Meteorite hunters -- including Steve Arnold of the Science Channel show "Meteorite Men" -- visited York County on Wednesday, searching for clues as to where remnants of a fireball might have landed.

A security camera at the York Water Company's pumping station in Spring Garden Township recorded the meteor as it crossed the sky early Monday morning, President and CEO Jeffrey Hines said. It's the company's only camera that did catch the fireball in view.

With compasses, video of the fireball's path and a map, the hunters examined the location of the camera and tried to figure out in which direction the meteor was heading.

They hope to get video from other surveillance cameras to help them triangulate where a one-mile-by-five-mile strewn field may be. Then they can search for the treasure -- rocks as black as coal.

"My hunch is this is in the area," Arnold, 43, of Kingston, Ark., said late Wednesday night, adding that he plans to work in York County again today.

It appears that the meteor was heading east, Arnold said while viewing a compass and a map of the county. The debris field would probably fall south of Route 30.

So while he wouldn't recommend that people in Dover go looking for pieces of rock from outer space, he would be interested in any surveillance video from that town or other places that captured the meteor.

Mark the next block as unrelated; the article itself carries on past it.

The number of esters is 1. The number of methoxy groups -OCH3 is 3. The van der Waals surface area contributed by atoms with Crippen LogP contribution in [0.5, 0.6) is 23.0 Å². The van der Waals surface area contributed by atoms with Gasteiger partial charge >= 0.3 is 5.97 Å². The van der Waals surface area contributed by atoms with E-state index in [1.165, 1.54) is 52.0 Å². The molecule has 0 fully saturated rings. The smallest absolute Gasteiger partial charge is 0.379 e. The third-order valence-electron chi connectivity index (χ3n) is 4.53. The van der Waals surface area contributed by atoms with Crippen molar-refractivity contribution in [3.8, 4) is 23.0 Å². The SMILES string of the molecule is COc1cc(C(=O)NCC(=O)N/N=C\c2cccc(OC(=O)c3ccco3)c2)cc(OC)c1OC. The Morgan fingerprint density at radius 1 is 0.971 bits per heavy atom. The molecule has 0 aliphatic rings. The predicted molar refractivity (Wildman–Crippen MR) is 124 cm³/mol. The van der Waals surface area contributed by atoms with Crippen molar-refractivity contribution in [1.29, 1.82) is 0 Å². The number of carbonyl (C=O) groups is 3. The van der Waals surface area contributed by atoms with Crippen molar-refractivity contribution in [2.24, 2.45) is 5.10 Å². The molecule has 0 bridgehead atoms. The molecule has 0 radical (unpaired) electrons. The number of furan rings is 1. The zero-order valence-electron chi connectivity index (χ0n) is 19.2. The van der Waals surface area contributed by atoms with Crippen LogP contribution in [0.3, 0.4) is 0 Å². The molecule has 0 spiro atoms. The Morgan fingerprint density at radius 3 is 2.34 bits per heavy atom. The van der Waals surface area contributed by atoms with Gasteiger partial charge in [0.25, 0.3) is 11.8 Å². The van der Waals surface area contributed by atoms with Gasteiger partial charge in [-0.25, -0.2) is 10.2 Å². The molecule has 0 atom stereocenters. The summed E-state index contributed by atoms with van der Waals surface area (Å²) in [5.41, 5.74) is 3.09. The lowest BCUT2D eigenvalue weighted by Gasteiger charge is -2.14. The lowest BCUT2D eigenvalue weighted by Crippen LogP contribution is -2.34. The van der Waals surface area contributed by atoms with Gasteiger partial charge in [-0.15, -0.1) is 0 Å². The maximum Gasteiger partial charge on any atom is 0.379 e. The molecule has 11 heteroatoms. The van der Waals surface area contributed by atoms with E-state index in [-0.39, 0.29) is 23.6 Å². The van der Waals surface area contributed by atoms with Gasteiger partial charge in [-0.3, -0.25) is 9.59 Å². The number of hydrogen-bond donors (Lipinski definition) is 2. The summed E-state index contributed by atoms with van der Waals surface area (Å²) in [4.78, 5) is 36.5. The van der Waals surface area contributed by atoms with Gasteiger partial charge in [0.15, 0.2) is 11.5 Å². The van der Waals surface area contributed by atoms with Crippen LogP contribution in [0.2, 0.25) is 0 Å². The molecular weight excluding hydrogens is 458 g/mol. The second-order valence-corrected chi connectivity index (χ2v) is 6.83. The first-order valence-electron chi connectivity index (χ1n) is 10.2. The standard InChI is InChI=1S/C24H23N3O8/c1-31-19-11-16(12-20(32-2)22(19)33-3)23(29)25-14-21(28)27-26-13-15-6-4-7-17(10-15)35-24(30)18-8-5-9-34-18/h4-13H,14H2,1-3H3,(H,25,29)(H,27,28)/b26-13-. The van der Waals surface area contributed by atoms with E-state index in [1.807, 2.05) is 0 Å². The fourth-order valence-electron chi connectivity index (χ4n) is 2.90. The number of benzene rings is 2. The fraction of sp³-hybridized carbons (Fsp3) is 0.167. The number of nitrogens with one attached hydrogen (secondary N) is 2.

"It's one piece of the puzzle," Arnold said of the water company's video.

Michael Antonelli, bottom, and his twin brother, David, check the York Water Company security camera Wednesday, trying to find the location of where an
Michael Antonelli, bottom, and his twin brother, David, check the York Water Company security camera Wednesday, trying to find the location of where an early Monday morning meteor might have landed. (DAILY RECORD / SUNDAY NEWS -- BIL BOWDEN)

Twin brothers Michael and David Antonelli, of the Pittsburgh area, gathered data earlier in the evening from the pumping station camera, and they, too, figured that the meteor was heading east and that meteorites might be in the local area.

The brothers are sharing the information with Ruben Garcia, another professional meteorite hunter from Phoenix. The professionals say a sonic boom that residents in York County heard is a good sign that meteorites are in the region.

"It looks like a good fall," Garcia said. "It looks like this meteor may have produced pieces."

Scientists study meteorites to learn about the past and the future, Garcia said. For example, a fossil might be found inside.

Some of the meteorites are sold to collectors, Garcia said. Some also trade and barter for pieces.

Meteorites are worth 5 cents a gram to $1,000 a gram, depending on how rare they are, Arnold said.


A farmer plowing a field north of Shrewsbury in 1907 uncovered a large meteorite.

According to "Never to be Forgotten" by James McClure, the farmer noted the meteorite because of its weight -- it was six inches wide and weighed a hefty 24 pounds.

A Carnegie-Mellon Web site says this about the meteorite, called "The Shrewsbury":

In 1907 a farmer plowed up this 24 pound (10.9 kg) meteorite while working in his fields. It resembled a rusty brown, smooth-angled rhombohedron (a six-sided prism with parallelogram faces).

The meteorite later was sliced into museum specimens and distributed to several leading museums.

- Two local brushes with meteors: Meteor shower lit up York County sky in 1833. Dense 'Shrewsbury' meteorite named after York County town where it was found. Read more at York Town Square blog.